Obviously, being around Fintech for a long time, one of the biggest differences is that way back in 2010, we had to build everything. We had to build the ledgering infrastructure. We had to build the contract and the business structure. We had to build the identity-management stack. We had to build the fraud stack. We had to build the compliance stack. We had to build literally everything. 

These days, when we onboard a new client now, they don't have to rebuild any of that stuff. They can just program a payment in the API and they're up and running in like days. Whereas, the things that enable those days of development time could have actually been four years of work. It's just insane how much had to be built. Now, so much is reusable.

We had nothing. Literally, someone handed me a Nacha rulebook and, in order to get access to the ACH system, I signed over as collateral my previous business, my house, everything I owned, and had to post money in the bank. So, literally, I signed my whole life over to have the right to drop off an unencrypted batch file with information inside. Everything that came after that, we had to build. 

I remember logging into IIS inside of the server and having to reset services to get the file to build and then manually having to go drop off the file and reconcile it personally. Now, billions of dollars splice through all that stuff and it's all automated. It all just works. But, along the way, there's a super complex ledgering and accounting infrastructure that tracks all the money. 

That infrastructure was so good, we got to rebuild it with the Bill and Melinda Gates Foundation around their Mojaloop Project for large global telecoms and banks. We built an identity stack to do real-time identity management and verification. All this stuff goes along with it: the backend admin panels and the different formatting for ACH. I mean, after handing over the ACH manual and the rulebook, we had to build everything from that.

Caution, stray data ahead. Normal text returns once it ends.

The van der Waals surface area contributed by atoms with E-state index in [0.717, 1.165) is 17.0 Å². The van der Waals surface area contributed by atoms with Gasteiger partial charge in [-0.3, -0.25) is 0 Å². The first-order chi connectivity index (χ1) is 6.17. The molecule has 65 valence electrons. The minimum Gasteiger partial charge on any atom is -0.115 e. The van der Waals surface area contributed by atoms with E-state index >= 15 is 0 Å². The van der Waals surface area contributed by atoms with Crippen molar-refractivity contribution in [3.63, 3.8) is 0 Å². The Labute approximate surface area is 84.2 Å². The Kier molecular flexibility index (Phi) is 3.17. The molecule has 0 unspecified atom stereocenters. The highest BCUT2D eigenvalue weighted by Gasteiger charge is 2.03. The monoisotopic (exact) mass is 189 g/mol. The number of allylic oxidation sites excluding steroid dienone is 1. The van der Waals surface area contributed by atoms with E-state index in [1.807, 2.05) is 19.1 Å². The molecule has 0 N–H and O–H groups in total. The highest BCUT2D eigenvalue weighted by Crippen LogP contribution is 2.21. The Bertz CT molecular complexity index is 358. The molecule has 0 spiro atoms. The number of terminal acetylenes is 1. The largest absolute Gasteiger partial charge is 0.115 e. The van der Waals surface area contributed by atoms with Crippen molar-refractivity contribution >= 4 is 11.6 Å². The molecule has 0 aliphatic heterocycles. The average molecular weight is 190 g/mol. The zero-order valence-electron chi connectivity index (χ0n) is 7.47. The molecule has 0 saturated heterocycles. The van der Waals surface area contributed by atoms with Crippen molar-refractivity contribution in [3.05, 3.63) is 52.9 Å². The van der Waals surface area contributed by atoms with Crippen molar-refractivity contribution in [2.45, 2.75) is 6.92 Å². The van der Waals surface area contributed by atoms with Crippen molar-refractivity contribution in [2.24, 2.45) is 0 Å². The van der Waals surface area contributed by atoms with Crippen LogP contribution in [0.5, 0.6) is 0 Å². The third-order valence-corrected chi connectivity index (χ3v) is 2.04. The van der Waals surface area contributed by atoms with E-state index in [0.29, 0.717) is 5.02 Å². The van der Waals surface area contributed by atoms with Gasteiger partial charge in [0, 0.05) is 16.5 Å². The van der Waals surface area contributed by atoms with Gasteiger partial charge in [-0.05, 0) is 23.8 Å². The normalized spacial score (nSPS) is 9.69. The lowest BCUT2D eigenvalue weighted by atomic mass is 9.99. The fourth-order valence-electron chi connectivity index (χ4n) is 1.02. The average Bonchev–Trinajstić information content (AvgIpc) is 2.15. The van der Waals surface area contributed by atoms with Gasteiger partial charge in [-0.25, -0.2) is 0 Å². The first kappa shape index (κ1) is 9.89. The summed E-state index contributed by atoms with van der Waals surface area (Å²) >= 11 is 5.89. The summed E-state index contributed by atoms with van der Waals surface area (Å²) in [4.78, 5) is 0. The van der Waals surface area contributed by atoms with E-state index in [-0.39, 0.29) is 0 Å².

Dwolla is a standout example of the Fintech APIs — the collection of behind-the-scenes Fintechs that have renovated the financial world’s infrastructure. In your opinion, as the infrastructure continually improves, what comes next for personal finance? 

With personal finance, we're just observers of our clients. We enable our clients' innovations, and their products stem out across 18 different market verticals and some of those are in consumer products. The overarching trend that seems to be happening right now is, quite frankly, all about speed. ACH was a pain point for a long time; you could make personal finance faster by injecting cash, but that's really expensive so it doesn't work. Same-day ACH makes that a little bit less painful. RTP is making that a lot less painful. 

So, where you had this five-day assumption end-to-end over ACH, it's now possible—as of the last three months—same day ACH in and RTP out. 

So, you just took four days out, right? Then, in maybe another six months, you're actually taking out the same-day aspect, and you're going soup-to-nuts, end-to-end in a couple seconds. What happens to consumer experience when everything can be that fast? I don't know. But I think it's gonna be a good transition.

Being on the API side means you have a bird’s eye view of Fintech. In your opinion, what’s the next game-changing technology or idea that will change the way the average consumer interacts with money?

Personally, I think there are two things happening that are really going to change the way developers and end users interact with money and assets. One is, quite frankly, speed. RTP coming to market — and FedNow not far behind it — is going to open up the U.S. economy in lots of new ways that I don't think we can predict. That'll run the gamut across everything from consumer finance to fractional ownership and much more.

The other thing is the applications around fractional ownership. It’s now possible for people like you and me to own portions of new types of assets, and that's leading to new types of asset classes being created faster than we can describe. So, as that opens up and liquidity opens up, those things really start to compound in a really big way. 

The tail to all of this is that cross-platform finance is finally possible at a rate that's faster than the banks are transacting between themselves. If you can get money between Venmo and PayPal, and then extend that into Coinbase and other financial apps, all of a sudden, you're building this entirely separate financial system. 

That new financial system is real-time by default, and company-enabled, not financial institution-enabled. 

You put all that stuff together and I don't know what it looks like 10 years from now. But Dwolla will continue to be providing infrastructure when it happens and enabling that innovation. What I do know is that it's a very cool trend.